Let me suggest a better approach.
Think about what you want out of life … not how much you can get done. Assess all your activities. If they add to your life and the important things you’re trying to accomplish, keep them. If they don’t, eliminate them whenever possible.
=> 4. Use time effectively, then efficiently.
Effectiveness refers to doing the right job. When you’re effective, you may or may not do the job in front of you. You do what most needs to be done at a particular point in time.
In other words, when you’re effective you make decisions. You let go of some good things to spend your time on some better things.
(P.S. You can apply this tip immediately. Subtract one activity from your life or your To-Do List right now that does not add significant value to your life.)
Then, after you’ve made your decision, you focus on efficiency, which refers to doing the job right. When you’re efficient, you perform your chosen task in the best possible way.
For example, it may take you an entire day to clean your house, but if an important dignitary was going to be at your house in an hour, you would get the house cleaned almost to the same point in an hour. You just blended the efficient and effective use of time.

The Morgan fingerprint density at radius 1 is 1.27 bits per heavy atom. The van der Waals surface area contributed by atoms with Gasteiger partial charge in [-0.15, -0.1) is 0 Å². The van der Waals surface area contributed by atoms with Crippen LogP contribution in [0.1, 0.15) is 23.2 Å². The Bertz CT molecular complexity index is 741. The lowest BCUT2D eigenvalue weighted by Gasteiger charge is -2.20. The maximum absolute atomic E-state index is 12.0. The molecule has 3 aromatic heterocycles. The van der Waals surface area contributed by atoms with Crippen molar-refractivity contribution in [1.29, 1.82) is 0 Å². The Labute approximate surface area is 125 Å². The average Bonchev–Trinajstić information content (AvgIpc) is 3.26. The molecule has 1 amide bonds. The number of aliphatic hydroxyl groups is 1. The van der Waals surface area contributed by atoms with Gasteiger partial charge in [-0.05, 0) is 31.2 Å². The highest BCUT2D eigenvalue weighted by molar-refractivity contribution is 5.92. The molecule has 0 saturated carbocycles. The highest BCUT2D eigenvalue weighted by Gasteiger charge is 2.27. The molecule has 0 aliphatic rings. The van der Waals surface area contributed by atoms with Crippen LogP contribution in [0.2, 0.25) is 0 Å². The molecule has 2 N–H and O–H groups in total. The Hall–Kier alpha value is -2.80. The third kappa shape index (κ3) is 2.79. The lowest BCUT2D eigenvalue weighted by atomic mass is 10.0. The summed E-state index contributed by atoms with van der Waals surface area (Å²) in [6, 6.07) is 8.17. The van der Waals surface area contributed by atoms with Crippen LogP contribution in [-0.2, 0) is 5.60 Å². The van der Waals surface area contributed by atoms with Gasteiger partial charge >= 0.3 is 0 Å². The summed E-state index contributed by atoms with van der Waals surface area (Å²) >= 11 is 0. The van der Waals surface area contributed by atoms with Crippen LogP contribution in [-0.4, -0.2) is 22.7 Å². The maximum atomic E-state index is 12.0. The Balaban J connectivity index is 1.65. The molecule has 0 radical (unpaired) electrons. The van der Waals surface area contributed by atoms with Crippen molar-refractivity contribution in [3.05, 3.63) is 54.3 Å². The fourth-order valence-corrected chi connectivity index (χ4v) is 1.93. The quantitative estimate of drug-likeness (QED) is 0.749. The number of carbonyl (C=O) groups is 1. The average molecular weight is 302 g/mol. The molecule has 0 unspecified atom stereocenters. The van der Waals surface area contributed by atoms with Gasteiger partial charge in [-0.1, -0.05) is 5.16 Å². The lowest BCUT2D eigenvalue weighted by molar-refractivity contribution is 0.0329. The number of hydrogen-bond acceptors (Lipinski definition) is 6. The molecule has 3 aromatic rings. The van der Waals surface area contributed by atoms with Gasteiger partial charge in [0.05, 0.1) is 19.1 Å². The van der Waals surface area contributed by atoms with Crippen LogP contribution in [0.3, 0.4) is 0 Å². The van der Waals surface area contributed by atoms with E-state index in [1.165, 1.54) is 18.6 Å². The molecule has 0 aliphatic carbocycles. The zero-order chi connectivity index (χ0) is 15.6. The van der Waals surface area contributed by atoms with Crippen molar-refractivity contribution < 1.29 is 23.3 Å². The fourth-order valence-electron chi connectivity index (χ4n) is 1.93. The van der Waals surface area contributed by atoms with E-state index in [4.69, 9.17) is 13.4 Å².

=> 5. Focus on one thing at a time.
If you’ve ever gone to a circus and watched the lion tamer, you’ve seen him walk into the cage with a four-legged stool pointed at the lions. And perhaps you’ve wondered what that was all about.
Quite simple. The lion tries to focus on all four legs at once, and in so doing, a kind of paralysis overwhelms him. He becomes weak and disabled because his attention is fragmented.
In a similar fashion, if you try to focus on too many things at once, if you try to spread your time across too many tasks, you hurt yourself. You become a time waste, which is never good.
To make things worse, you make it impossible to feel good about yourself. Indeed, you can’t feel good about yourself when you know … deep in your gut … that you are wasting time … which is just about the same thing as wasting your life.
Don’t do that to yourself. Start by listing all the personal and professional tasks facing you. Rate the importance of each task as high, medium, or low, and do them in the order of their importance … if at all possible.
=> 6. Give up your addiction to hurry.
After all, you’re not a hamster.
I’m sure you’ve seen it … the poor little hamster running frantically on his carousel. No matter how hard he runs or how long he runs, he never seems to get anywhere.
And maybe you behave that way some of the time. If so, slow down. Don’t be addicted to rushing. Ask yourself, “Why am I rushing? What will happen if I don’t rush?”
You need to learn the difference between necessary haste and unnecessary impatience. Some things are worth your rushing, but lots of other things are not. If you automatically default towards unnecessary impatience, all you get is a greater chance of heart disease.
Final Thought: It’s about TIME that you used your TIME better.
Dr. Zimmerman’s Tuesday Tip, Issue 932 – 6 Steps to Take Control of Your Time and Your Life